of this bill to this point: the "mays", as in "may caution,"
and the word "discretion" in clause 61. In our respectful submission,
the seeds of the collapse of this otherwise solid bill are there. We as defence
counsel, are concerned with some of the provisions, and we tried to address them
in our paper.
I echo Carol Letman's position about technical irregularities. It is open for
those persons who do not believe that young offenders should be treated
differently. It happens in our world all the time. Within the last month, I had
occasion to be with a police force, with a witness, and after three hours of
interviews, I was contacted and told that the computer had not been working and
all of the work had been lost. That was an accident, a mistake, but if someone
does not believe in the philosophy of this act, then the technical irregularity
provisions will be seeds for not following the provisions of this bill.
We do not believe, with respect, that the presumptive sections should be reduced
to 14. In our respectful submission they should stay at age 16.
We believe that this bill, with some changes that are reflected in our paper and
which will be discussed around this room this morning, is a solid attempt at a
new approach. It is a very complex bill, but that is the environment that we
live in. That is the world we live in. The Juvenile Delinquents Act was about an
inch thick, and it said many of the same things about cautions and warnings. In
this thick document, we are back to basic principles, save and except for some
of the provisions that we are concerned about, such as the three strikes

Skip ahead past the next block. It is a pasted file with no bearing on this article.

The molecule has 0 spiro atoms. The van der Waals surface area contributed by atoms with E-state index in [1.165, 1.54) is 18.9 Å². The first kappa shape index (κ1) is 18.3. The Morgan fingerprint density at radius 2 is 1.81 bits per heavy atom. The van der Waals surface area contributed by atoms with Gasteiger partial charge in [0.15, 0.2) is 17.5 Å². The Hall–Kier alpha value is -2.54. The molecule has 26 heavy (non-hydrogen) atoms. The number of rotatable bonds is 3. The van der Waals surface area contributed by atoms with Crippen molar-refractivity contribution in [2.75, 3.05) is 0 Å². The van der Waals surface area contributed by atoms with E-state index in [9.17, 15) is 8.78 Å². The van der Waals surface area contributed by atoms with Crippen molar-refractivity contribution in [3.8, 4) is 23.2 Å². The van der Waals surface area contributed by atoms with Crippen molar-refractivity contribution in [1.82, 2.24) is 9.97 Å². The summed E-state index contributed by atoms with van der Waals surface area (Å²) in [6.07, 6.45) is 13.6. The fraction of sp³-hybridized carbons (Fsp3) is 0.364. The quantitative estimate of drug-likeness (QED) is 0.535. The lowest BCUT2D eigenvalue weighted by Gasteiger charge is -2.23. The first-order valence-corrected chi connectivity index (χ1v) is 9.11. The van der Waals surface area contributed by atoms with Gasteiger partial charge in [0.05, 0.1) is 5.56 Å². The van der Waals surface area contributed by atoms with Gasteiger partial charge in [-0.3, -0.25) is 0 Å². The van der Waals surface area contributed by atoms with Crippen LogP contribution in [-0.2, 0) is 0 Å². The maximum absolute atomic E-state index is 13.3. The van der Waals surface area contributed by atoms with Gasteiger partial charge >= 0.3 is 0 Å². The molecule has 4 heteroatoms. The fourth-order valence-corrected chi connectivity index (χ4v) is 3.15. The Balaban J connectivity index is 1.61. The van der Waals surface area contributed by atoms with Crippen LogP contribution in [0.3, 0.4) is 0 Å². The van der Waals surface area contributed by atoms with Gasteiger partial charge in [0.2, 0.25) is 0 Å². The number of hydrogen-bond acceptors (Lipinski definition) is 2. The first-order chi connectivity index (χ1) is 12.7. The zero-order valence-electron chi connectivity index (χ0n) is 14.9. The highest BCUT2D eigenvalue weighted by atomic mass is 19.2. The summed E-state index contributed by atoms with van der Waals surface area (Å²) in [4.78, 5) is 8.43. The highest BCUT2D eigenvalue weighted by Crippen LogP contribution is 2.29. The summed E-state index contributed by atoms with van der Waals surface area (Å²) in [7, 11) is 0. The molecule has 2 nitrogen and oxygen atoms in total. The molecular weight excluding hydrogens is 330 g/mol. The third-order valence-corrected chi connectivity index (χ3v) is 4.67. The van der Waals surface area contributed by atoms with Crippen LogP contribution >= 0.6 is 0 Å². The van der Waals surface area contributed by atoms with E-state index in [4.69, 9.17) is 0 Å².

provision, which we think will be applied differently in this country. We have
to be able to get together and say that a young person who commits an offence in
British Columbia, in Iqaluit, in Ontario, will all be treated the same way.
The constitutional challenges that await this bill, willdefeat the spirit of it,
and we think that spirit is positive.
Senator Rivest: I am concerned with the fact that the new Young Offenders
Act seems to be more standardized legislation modeled after the adult system.
The bill proposes new principles, and new concepts to define various situations.
We all remember the Juvenile Delinquents Act. In this regard, Ms Trudeau
reminded us that the Supreme Court had established a relatively safe framework
in which everyone could operate despite the irregularities of the existing act.
This new bill contains concepts that will be challenged by defence attorneys.
How long will it take before we have another relatively safe framework in which
everyone can operate?
Since the government has decided to proceed this way, along the way, young
people are the ones who will suffer the consequences. Young people, families,
workers and professionals in the field will be dealing with uncertainty. Do you
agree with that?
Ms Trudeau: When we look at Supreme Court decisions in the area of
interpretation, it is clear that we must always refer to the legislator's intent
when the bills were proposed. When Bills C-3 and C-7 were drafted, the main
objective was sustainable protection for society, along with significant fair
and proportional consequences. It was mentioned at the time that crime was on
The provincial courts of appeal and the Supreme Court will have to interpret
these new provisions. It is clear that there has been a complete change in the
text of both declarations of principle. Obviously, we will look at what existed
before, and we will now look at the new provisions.
It is very difficult to interpret this new legislation as something that will
enable us to take into account the needs of the young person and to promote
reintegration in the initial sentencing. If we examine the text of the current
bill and the text of C-7, we can clearly see that all mentions of reintegration
and rehabilitation are lost in a sea of other considerations that are more
important such as fair and proportionate accountability and meaningful
consequences. Clause 3.(1)(b)(iv) talks about timely intervention, and I quote: